The Second World War ended 75 years ago, but the exploration of lessons learned from the six-year conflict endures.
In Nova Scotia, the 17th annual Holocaust Education Week runs Nov. 1 to 8.
Organized by the Atlantic Jewish Council, this year’s program will be different than previous years.
“Given the COVID-19 situation we have made the leap online, and this year our Holocaust Education Week programs will be presented online with one self-directed exhibit at the Halifax Central Library that can also be viewed virtually,” Edna LeVine, the council’s director of community engagement, said on Oct. 14.
She acknowledged it’s been challenging adjusting public programming that, in the past, was always presented before audiences at such venues as schools and museums.
Selecting an online format “that would be user-friendly and encourage (viewer) engagement” was important, LeVine told HalifaxToday.ca via email.
Then there was determining “the appropriate content for an online program,” she said. “We decided to present stories of perseverance (and) grit.”
The council has organized an event with a Hungarian-born Holocaust survivor and students here, to begin at 11 a.m. on Nov. 2, with pupils across Nova Scotia set to take part, said LeVine.
Jewish survivor Judy Abrams was the beneficiary of a new childhood name and fake identity – a Catholic girl who thought at one point she’d like to be a nun – and made it through the war years under the protection of nuns at a convent and later a gentile friend of her family. She came to Canada in 1949 at age 12.
Abrams’s story will be shared virtually with more than 1,000 students, LeVine said.
Nazi rule under Adolf Hitler came to be in Germany in 1933; the Second World War took place from 1939 to 1945. This year marks the 75th anniversary of the Allied troops’ liberation of Nazi concentration camps.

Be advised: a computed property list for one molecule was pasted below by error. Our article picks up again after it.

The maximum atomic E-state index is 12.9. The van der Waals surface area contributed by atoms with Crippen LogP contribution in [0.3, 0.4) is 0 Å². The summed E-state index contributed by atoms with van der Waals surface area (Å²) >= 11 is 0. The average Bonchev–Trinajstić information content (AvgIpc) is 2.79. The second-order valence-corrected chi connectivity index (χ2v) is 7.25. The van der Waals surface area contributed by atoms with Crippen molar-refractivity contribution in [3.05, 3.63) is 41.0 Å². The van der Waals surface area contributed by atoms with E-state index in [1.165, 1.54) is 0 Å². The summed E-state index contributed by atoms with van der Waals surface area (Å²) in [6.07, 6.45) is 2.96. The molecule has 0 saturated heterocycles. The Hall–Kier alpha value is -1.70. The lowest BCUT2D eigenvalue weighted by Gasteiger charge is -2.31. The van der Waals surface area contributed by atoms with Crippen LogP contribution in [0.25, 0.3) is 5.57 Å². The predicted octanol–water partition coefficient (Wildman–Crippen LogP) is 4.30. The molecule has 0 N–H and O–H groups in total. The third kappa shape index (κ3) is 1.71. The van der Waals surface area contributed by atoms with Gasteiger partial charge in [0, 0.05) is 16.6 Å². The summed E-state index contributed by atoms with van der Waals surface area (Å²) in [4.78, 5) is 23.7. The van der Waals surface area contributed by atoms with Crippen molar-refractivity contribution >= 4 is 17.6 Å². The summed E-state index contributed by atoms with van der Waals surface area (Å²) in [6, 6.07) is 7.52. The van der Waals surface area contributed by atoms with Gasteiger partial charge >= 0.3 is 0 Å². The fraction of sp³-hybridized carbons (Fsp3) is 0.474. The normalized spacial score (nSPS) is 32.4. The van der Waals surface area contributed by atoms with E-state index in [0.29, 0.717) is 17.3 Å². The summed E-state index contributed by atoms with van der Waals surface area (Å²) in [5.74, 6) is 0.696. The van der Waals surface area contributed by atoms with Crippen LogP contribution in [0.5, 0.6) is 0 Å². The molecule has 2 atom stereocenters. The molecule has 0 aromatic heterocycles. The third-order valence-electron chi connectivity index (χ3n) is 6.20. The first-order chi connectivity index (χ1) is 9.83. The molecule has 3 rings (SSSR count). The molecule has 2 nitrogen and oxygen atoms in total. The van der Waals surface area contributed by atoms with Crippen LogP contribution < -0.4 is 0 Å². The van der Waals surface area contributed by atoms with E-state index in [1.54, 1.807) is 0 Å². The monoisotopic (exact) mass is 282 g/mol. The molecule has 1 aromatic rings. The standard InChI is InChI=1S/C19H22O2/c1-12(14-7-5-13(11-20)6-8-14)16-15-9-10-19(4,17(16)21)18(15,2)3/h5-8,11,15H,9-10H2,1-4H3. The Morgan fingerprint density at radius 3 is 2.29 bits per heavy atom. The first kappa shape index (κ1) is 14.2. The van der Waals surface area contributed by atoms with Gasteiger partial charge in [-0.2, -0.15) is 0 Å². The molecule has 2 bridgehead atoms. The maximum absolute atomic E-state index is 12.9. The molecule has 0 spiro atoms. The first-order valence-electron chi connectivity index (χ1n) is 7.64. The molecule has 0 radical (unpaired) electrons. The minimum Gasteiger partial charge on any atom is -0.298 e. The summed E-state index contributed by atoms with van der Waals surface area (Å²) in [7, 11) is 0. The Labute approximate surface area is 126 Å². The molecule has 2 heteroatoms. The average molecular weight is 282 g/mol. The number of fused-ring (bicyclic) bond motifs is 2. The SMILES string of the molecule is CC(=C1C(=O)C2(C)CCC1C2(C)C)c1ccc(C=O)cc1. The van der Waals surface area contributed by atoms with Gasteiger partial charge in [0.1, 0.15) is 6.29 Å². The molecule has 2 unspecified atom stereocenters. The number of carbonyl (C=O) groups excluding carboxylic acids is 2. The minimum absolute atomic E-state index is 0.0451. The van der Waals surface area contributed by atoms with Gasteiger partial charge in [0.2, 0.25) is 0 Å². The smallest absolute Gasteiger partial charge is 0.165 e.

Between 1947 and 1955, about 35,000 Jewish survivors of Nazi genocide, and their dependents, resettled in Canada, according to The Canadian Encyclopedia. Many arrived on ships from Europe that docked in Halifax.
Today, community programs and services available to survivors and their families are still offered in various cities across the country. LeVine said about 15 Holocaust survivors live in Nova Scotia.
In this province, legislation recognizing the worldwide Holocaust Memorial Day was introduced 20 years ago by the Conservative government of then-premier John Hamm.
In Ontario, the Toronto-area Friends of Simon Wiesenthal Center for Holocaust Studies, a nonprofit human-rights group, had a Holocaust-awareness survey done for it in late February and early March. It showed the majority (55 per cent) of Atlantic Canadians feel students aren’t taught enough about the Holocaust in school.
The organization’s national study said just under 62 per cent of respondents in the Atlantic region believe young people today are “less aware of the Holocaust and its lessons than in the past.”
With respect to Holocaust education south of the border, results from a recent U.S. study suggest more work needs to be done.
Last month, news outlets reported about the findings of a random survey of American adults, aged 18 to 39, on their grasp of this dark period of history. The study was commissioned by the Conference on Jewish Material Claims Against Germany, which is headquartered in New York City.
Holocaust scholars and others have expressed concern regarding the lack of knowledge about Hitler’s genocidal dictatorship, shown by many millennial and Generation Z survey respondents in the U.S.
“The findings raise concerns not just about Holocaust ignorance, but also Holocaust denial,” NBC News reported on Sept. 16.
“The survey shows that about half of millennial and Gen Z respondents have seen Holocaust denial or distortion posts online,” NBC said.
Reuters news service reported recently Facebook Inc. has announced “it was updating its hate speech policy to ban any content that denies or distorts the Holocaust.”
More information on the Atlantic Jewish Council’s Holocaust Education Week can be found here.
Michael Lightstone is a freelance reporter living in Dartmouth